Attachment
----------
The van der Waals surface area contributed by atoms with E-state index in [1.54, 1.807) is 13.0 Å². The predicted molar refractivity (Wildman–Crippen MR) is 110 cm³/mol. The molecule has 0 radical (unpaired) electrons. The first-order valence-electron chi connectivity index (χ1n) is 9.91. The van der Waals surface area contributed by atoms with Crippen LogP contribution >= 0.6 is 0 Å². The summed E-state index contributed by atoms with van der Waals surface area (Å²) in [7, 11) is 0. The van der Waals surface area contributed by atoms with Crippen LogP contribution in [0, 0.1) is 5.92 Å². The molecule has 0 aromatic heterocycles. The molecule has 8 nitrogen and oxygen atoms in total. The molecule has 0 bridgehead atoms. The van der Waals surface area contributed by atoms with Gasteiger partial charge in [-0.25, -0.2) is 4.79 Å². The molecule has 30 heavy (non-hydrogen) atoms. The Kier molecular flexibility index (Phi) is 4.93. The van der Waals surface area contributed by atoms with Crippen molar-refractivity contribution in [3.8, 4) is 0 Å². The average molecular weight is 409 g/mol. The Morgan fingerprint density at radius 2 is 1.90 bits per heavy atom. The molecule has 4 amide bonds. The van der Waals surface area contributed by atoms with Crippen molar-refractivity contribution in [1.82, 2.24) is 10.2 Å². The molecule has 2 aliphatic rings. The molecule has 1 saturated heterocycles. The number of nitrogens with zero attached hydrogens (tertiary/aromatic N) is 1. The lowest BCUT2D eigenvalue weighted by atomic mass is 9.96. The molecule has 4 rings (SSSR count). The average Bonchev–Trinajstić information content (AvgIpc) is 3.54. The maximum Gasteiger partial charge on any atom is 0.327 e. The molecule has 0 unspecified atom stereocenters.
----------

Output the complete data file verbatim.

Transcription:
The van der Waals surface area contributed by atoms with E-state index in [1.54, 1.807) is 13.0 Å². The predicted molar refractivity (Wildman–Crippen MR) is 110 cm³/mol. The molecule has 0 radical (unpaired) electrons. The first-order valence-electron chi connectivity index (χ1n) is 9.91. The van der Waals surface area contributed by atoms with Crippen LogP contribution >= 0.6 is 0 Å². The summed E-state index contributed by atoms with van der Waals surface area (Å²) in [7, 11) is 0. The van der Waals surface area contributed by atoms with Crippen LogP contribution in [0, 0.1) is 5.92 Å². The molecule has 0 aromatic heterocycles. The molecule has 8 nitrogen and oxygen atoms in total. The molecule has 0 bridgehead atoms. The van der Waals surface area contributed by atoms with Gasteiger partial charge in [-0.25, -0.2) is 4.79 Å². The molecule has 30 heavy (non-hydrogen) atoms. The Kier molecular flexibility index (Phi) is 4.93. The van der Waals surface area contributed by atoms with Crippen molar-refractivity contribution in [3.8, 4) is 0 Å². The average molecular weight is 409 g/mol. The Morgan fingerprint density at radius 2 is 1.90 bits per heavy atom. The molecule has 4 amide bonds. The van der Waals surface area contributed by atoms with Crippen molar-refractivity contribution in [1.82, 2.24) is 10.2 Å². The molecule has 2 aliphatic rings. The molecule has 1 saturated heterocycles. The number of nitrogens with zero attached hydrogens (tertiary/aromatic N) is 1. The lowest BCUT2D eigenvalue weighted by atomic mass is 9.96. The molecule has 4 rings (SSSR count). The average Bonchev–Trinajstić information content (AvgIpc) is 3.54. The maximum Gasteiger partial charge on any atom is 0.327 e. The molecule has 0 unspecified atom stereocenters.